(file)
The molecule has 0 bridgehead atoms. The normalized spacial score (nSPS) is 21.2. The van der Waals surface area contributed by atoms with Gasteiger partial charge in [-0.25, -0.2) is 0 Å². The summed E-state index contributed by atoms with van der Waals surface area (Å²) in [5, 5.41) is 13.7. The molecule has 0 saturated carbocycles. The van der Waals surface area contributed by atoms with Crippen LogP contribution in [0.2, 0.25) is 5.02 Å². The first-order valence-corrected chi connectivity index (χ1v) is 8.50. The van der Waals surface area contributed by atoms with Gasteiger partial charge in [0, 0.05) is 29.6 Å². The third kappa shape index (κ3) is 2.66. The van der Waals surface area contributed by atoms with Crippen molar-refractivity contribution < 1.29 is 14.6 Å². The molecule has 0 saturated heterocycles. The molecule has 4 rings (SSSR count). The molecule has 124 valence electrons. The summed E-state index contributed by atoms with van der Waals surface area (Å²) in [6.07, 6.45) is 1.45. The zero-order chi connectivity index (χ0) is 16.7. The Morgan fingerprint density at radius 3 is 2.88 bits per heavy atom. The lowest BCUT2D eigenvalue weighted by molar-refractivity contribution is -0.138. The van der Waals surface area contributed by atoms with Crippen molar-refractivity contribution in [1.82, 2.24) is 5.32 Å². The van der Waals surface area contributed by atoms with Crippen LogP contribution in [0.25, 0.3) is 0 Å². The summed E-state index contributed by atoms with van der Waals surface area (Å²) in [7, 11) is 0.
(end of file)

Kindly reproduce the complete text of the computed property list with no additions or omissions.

The molecule has 0 bridgehead atoms. The normalized spacial score (nSPS) is 21.2. The van der Waals surface area contributed by atoms with Gasteiger partial charge in [-0.25, -0.2) is 0 Å². The summed E-state index contributed by atoms with van der Waals surface area (Å²) in [5, 5.41) is 13.7. The molecule has 0 saturated carbocycles. The van der Waals surface area contributed by atoms with Crippen LogP contribution in [0.2, 0.25) is 5.02 Å². The first-order valence-corrected chi connectivity index (χ1v) is 8.50. The van der Waals surface area contributed by atoms with Gasteiger partial charge in [0, 0.05) is 29.6 Å². The third kappa shape index (κ3) is 2.66. The van der Waals surface area contributed by atoms with Crippen molar-refractivity contribution < 1.29 is 14.6 Å². The molecule has 0 saturated heterocycles. The molecule has 4 rings (SSSR count). The molecule has 124 valence electrons. The summed E-state index contributed by atoms with van der Waals surface area (Å²) in [6.07, 6.45) is 1.45. The zero-order chi connectivity index (χ0) is 16.7. The Morgan fingerprint density at radius 3 is 2.88 bits per heavy atom. The lowest BCUT2D eigenvalue weighted by molar-refractivity contribution is -0.138. The van der Waals surface area contributed by atoms with Crippen molar-refractivity contribution in [1.82, 2.24) is 5.32 Å². The van der Waals surface area contributed by atoms with Crippen LogP contribution in [0.25, 0.3) is 0 Å². The summed E-state index contributed by atoms with van der Waals surface area (Å²) in [7, 11) is 0.